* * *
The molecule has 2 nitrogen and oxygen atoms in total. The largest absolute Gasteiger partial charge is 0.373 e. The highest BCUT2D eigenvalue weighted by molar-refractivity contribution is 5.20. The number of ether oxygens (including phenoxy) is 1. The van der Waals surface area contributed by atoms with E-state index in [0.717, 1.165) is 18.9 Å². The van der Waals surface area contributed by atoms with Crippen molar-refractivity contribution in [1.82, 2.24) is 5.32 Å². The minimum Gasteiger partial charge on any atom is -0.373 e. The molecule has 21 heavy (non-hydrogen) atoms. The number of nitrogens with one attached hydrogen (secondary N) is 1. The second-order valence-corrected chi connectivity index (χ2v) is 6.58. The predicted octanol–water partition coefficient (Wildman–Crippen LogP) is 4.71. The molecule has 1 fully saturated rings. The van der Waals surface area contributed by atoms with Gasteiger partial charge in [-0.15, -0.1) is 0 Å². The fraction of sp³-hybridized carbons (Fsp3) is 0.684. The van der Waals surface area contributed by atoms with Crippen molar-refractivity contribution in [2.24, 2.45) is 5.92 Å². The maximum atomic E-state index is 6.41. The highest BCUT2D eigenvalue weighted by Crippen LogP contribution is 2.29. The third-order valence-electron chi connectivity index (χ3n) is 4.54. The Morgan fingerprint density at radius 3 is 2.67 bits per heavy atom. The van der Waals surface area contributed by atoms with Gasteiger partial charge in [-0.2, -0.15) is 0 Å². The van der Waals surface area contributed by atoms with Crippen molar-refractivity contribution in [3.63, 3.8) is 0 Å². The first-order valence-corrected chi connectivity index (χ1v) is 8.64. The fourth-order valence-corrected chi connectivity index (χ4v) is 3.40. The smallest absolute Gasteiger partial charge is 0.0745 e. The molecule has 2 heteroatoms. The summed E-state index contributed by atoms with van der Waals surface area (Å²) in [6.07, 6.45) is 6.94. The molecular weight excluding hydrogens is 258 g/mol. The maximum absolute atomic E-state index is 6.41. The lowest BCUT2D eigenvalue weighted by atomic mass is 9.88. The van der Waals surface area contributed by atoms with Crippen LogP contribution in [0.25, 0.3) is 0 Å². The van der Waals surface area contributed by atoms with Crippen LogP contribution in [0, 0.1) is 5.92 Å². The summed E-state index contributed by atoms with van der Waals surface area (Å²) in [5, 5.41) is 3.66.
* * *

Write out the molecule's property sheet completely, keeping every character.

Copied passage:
The molecule has 2 nitrogen and oxygen atoms in total. The largest absolute Gasteiger partial charge is 0.373 e. The highest BCUT2D eigenvalue weighted by molar-refractivity contribution is 5.20. The number of ether oxygens (including phenoxy) is 1. The van der Waals surface area contributed by atoms with E-state index in [0.717, 1.165) is 18.9 Å². The van der Waals surface area contributed by atoms with Crippen molar-refractivity contribution in [1.82, 2.24) is 5.32 Å². The minimum Gasteiger partial charge on any atom is -0.373 e. The molecule has 21 heavy (non-hydrogen) atoms. The number of nitrogens with one attached hydrogen (secondary N) is 1. The second-order valence-corrected chi connectivity index (χ2v) is 6.58. The predicted octanol–water partition coefficient (Wildman–Crippen LogP) is 4.71. The molecule has 1 fully saturated rings. The van der Waals surface area contributed by atoms with Gasteiger partial charge in [-0.15, -0.1) is 0 Å². The fraction of sp³-hybridized carbons (Fsp3) is 0.684. The van der Waals surface area contributed by atoms with Crippen molar-refractivity contribution in [2.24, 2.45) is 5.92 Å². The maximum atomic E-state index is 6.41. The highest BCUT2D eigenvalue weighted by Crippen LogP contribution is 2.29. The third-order valence-electron chi connectivity index (χ3n) is 4.54. The Morgan fingerprint density at radius 3 is 2.67 bits per heavy atom. The van der Waals surface area contributed by atoms with Gasteiger partial charge in [-0.2, -0.15) is 0 Å². The van der Waals surface area contributed by atoms with Crippen molar-refractivity contribution in [3.63, 3.8) is 0 Å². The first-order valence-corrected chi connectivity index (χ1v) is 8.64. The fourth-order valence-corrected chi connectivity index (χ4v) is 3.40. The smallest absolute Gasteiger partial charge is 0.0745 e. The molecule has 2 heteroatoms. The summed E-state index contributed by atoms with van der Waals surface area (Å²) in [6.07, 6.45) is 6.94. The molecular weight excluding hydrogens is 258 g/mol. The maximum absolute atomic E-state index is 6.41. The lowest BCUT2D eigenvalue weighted by atomic mass is 9.88. The van der Waals surface area contributed by atoms with Crippen LogP contribution in [0.25, 0.3) is 0 Å². The van der Waals surface area contributed by atoms with Crippen LogP contribution in [0, 0.1) is 5.92 Å². The summed E-state index contributed by atoms with van der Waals surface area (Å²) in [5, 5.41) is 3.66.